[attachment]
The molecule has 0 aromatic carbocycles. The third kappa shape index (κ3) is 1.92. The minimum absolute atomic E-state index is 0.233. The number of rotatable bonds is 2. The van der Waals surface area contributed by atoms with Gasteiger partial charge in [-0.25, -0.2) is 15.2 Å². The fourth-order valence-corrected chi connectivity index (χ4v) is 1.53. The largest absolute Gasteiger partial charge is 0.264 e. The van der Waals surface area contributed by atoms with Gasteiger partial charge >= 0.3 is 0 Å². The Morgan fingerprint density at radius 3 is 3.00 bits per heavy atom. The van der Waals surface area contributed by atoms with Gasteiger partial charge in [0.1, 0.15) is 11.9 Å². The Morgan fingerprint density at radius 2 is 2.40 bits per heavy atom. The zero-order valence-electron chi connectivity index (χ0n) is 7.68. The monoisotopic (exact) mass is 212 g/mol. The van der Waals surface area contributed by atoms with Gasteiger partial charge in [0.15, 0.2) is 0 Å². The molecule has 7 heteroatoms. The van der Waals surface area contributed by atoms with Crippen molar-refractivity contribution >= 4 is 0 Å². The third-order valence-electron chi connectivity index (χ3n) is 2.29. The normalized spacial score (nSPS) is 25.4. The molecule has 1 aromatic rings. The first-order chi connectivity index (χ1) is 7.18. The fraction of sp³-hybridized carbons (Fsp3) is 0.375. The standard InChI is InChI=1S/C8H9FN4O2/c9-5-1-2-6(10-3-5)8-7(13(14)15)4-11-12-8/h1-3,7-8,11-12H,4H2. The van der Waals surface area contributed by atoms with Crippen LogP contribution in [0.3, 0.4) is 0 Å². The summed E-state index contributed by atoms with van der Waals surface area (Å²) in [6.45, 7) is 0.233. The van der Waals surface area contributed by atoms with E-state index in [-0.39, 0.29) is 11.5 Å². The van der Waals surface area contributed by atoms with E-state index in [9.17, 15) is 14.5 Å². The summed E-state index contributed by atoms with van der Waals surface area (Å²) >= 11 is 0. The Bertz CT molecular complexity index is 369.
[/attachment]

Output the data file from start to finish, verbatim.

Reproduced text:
The molecule has 0 aromatic carbocycles. The third kappa shape index (κ3) is 1.92. The minimum absolute atomic E-state index is 0.233. The number of rotatable bonds is 2. The van der Waals surface area contributed by atoms with Gasteiger partial charge in [-0.25, -0.2) is 15.2 Å². The fourth-order valence-corrected chi connectivity index (χ4v) is 1.53. The largest absolute Gasteiger partial charge is 0.264 e. The van der Waals surface area contributed by atoms with Gasteiger partial charge >= 0.3 is 0 Å². The Morgan fingerprint density at radius 3 is 3.00 bits per heavy atom. The van der Waals surface area contributed by atoms with Gasteiger partial charge in [0.1, 0.15) is 11.9 Å². The Morgan fingerprint density at radius 2 is 2.40 bits per heavy atom. The zero-order valence-electron chi connectivity index (χ0n) is 7.68. The monoisotopic (exact) mass is 212 g/mol. The van der Waals surface area contributed by atoms with Gasteiger partial charge in [0.15, 0.2) is 0 Å². The molecule has 7 heteroatoms. The van der Waals surface area contributed by atoms with Crippen molar-refractivity contribution >= 4 is 0 Å². The third-order valence-electron chi connectivity index (χ3n) is 2.29. The normalized spacial score (nSPS) is 25.4. The molecule has 1 aromatic rings. The first-order chi connectivity index (χ1) is 7.18. The fraction of sp³-hybridized carbons (Fsp3) is 0.375. The standard InChI is InChI=1S/C8H9FN4O2/c9-5-1-2-6(10-3-5)8-7(13(14)15)4-11-12-8/h1-3,7-8,11-12H,4H2. The van der Waals surface area contributed by atoms with Crippen LogP contribution in [0.3, 0.4) is 0 Å². The summed E-state index contributed by atoms with van der Waals surface area (Å²) in [6.45, 7) is 0.233. The van der Waals surface area contributed by atoms with E-state index in [-0.39, 0.29) is 11.5 Å². The van der Waals surface area contributed by atoms with E-state index in [9.17, 15) is 14.5 Å². The summed E-state index contributed by atoms with van der Waals surface area (Å²) >= 11 is 0. The Bertz CT molecular complexity index is 369.